Love from a Stranger (1937)

Aka A Night of Terror.

I was introduced to Agatha Christie through her short stories. My mother had inherited several fat tomes from her grandfather, and among these were a couple of anthologies of detective fiction. In those books, I first came across Poirot, Miss Marple, Harley Quinn, Tommy and Tuppence… and, what still remains one of my favourite crime stories, Agatha Christie’s Philomel Cottage.

This film is based on Philomel Cottage. A story of a woman who suddenly finds what seems to be all the happiness in the world: a sudden windfall, and true love.

Or is it, really?

The story begins by introducing us to Caroline ‘Carol’ Howard (Ann Harding), who lives in a tiny apartment with her friend Kate (Binnie Hale) and Carol’s hypochondriac Aunt Lou (Jean Cadell). The three women have a hard time, not exactly poverty-stricken, but not comfortably off either. Aunt Lou keeps cribbing about her poor health all the time, and the two younger women keep either humouring her or laughing it off (Aunt Lou keeps forgetting whether she’d been complaining of a headache or a stomachache, or which side of her was supposed to be hurting).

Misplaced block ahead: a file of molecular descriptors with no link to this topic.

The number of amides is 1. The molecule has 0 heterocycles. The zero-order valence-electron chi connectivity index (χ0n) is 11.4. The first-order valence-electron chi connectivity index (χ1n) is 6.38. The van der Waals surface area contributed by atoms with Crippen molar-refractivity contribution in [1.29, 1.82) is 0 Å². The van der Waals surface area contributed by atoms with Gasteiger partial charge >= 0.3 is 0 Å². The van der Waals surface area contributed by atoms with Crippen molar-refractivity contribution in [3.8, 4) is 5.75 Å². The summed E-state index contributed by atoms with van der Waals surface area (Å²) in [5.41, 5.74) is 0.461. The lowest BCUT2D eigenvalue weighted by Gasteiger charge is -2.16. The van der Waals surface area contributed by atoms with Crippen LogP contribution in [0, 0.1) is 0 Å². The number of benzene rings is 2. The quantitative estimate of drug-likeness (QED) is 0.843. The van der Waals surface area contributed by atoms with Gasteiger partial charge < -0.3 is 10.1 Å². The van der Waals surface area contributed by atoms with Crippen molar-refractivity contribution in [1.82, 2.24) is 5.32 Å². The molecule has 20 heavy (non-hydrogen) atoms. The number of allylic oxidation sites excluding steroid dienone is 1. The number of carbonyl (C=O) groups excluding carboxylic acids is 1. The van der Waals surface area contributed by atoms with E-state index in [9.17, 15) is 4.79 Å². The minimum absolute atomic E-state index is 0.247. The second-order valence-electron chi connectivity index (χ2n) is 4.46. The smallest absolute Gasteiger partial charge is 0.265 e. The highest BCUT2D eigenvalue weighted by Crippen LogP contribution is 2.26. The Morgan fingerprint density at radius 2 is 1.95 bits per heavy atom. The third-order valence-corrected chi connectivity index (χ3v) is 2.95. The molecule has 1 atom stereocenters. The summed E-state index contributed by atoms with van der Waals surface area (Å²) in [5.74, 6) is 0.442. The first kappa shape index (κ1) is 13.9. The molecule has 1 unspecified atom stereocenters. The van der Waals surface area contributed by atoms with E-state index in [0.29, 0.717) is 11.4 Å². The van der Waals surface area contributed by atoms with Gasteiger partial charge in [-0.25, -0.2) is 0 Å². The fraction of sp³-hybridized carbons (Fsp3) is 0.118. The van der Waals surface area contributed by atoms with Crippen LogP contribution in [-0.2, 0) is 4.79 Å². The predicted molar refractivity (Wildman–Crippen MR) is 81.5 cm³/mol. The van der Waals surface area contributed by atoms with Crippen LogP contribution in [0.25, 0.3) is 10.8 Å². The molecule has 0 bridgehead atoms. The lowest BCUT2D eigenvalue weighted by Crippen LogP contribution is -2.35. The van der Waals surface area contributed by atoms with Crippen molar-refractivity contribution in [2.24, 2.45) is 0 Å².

Carol, on her way to the office where she works, cannot stop herself from gazing wistfully at a pretty hat in a shop window. How she would love to have that, love to travel, love to do the many things she absolutely cannot afford.

But on this day, things are going to change. Because, when Carol gets to work, it’s to find that there is a note waiting for her. She’s won a lottery.

Carol cannot believe her good luck, but a few careful comparisons of the winning number and the ticket she’s got, and Carol knows it. She’s rich. She only has to go to Paris to claim the money (it’s a French lottery), but in the meantime, she withdraws all her savings and buys that hat.

And goes rushing home to break the good news to Kate. Now they can do everything they’ve never been able to afford before. Aunt Lou can go to Brighton for her health, and Kate will come to Paris with Carol, after which the two women will have a holiday in France.